A patient-based study led by Luciano Drager, MD, at the University of Sao Paolo, Brazil, provides insight into the correlation between obstructive sleep apnea and lipid metabolism—and how CPAP treatment may be beneficial for more than just the lungs. The findings are published in the Journal of Lipid Research.
In this study, men with sleep apnea were found to have slower breakdown of triglyceride-rich lipoproteins and reduced clearance of their metabolites from the plasma compared with men without the disease who were the same age and weight. After three months of CPAP treatment, the same patients showed significantly improved plasma lipid clearance.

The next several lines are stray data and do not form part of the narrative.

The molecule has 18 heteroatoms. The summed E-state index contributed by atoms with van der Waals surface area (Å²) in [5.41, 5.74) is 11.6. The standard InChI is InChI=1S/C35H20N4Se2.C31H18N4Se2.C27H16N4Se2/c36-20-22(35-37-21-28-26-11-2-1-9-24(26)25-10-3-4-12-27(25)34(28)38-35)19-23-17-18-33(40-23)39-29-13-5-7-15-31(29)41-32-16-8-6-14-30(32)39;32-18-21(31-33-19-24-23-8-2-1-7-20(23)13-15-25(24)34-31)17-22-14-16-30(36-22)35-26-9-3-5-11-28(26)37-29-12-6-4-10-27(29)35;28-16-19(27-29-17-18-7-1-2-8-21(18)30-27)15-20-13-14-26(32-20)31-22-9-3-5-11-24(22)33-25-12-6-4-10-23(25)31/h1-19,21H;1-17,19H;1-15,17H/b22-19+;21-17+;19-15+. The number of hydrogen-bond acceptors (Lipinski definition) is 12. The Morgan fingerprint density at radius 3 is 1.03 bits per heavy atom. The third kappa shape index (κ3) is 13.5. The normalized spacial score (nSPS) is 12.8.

The difference in lipid clearance may predispose patients with untreated sleep apnea to atherosclerosis, a thickening of the arteries that can lead to heart disease. Indeed, patients in the study tended to have thicker deposits in their carotid arteries. Sleep apnea can lead to many cardiovascular complications, including stroke, and this study provides a possible mechanism.
A caveat to this study is that the number of patients was small, just 15 individuals, and all were men with severe apnea. However, if the results can be replicated in a larger and more diverse set of patients, people with sleep apnea will have one more reason to slip on the CPAP mask.